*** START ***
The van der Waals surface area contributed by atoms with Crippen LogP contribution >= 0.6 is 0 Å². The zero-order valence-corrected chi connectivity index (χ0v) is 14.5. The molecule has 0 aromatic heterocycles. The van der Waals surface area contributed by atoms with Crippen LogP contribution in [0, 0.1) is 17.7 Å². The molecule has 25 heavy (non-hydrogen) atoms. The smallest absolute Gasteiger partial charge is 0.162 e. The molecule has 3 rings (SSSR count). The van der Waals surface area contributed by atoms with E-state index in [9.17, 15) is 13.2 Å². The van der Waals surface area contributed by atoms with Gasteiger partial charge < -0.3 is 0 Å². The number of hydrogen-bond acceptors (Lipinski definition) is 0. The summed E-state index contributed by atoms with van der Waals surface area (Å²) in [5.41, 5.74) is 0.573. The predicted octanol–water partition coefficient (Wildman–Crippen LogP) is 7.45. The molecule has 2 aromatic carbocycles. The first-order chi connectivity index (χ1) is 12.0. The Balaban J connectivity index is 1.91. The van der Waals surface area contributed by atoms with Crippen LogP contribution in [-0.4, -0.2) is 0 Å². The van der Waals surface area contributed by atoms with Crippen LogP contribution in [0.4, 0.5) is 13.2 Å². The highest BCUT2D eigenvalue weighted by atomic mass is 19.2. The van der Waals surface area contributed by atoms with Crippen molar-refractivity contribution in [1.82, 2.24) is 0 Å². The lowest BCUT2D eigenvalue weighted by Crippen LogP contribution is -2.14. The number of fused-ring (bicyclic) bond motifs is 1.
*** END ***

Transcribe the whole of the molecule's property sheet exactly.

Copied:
The van der Waals surface area contributed by atoms with Crippen LogP contribution >= 0.6 is 0 Å². The zero-order valence-corrected chi connectivity index (χ0v) is 14.5. The molecule has 0 aromatic heterocycles. The van der Waals surface area contributed by atoms with Crippen LogP contribution in [0, 0.1) is 17.7 Å². The molecule has 25 heavy (non-hydrogen) atoms. The smallest absolute Gasteiger partial charge is 0.162 e. The molecule has 3 rings (SSSR count). The van der Waals surface area contributed by atoms with E-state index in [9.17, 15) is 13.2 Å². The van der Waals surface area contributed by atoms with Gasteiger partial charge < -0.3 is 0 Å². The number of hydrogen-bond acceptors (Lipinski definition) is 0. The summed E-state index contributed by atoms with van der Waals surface area (Å²) in [5.41, 5.74) is 0.573. The predicted octanol–water partition coefficient (Wildman–Crippen LogP) is 7.45. The molecule has 2 aromatic carbocycles. The first-order chi connectivity index (χ1) is 12.0. The Balaban J connectivity index is 1.91. The van der Waals surface area contributed by atoms with Crippen LogP contribution in [-0.4, -0.2) is 0 Å². The van der Waals surface area contributed by atoms with Crippen LogP contribution in [0.4, 0.5) is 13.2 Å². The highest BCUT2D eigenvalue weighted by atomic mass is 19.2. The van der Waals surface area contributed by atoms with Crippen molar-refractivity contribution in [1.82, 2.24) is 0 Å². The lowest BCUT2D eigenvalue weighted by Crippen LogP contribution is -2.14. The number of fused-ring (bicyclic) bond motifs is 1.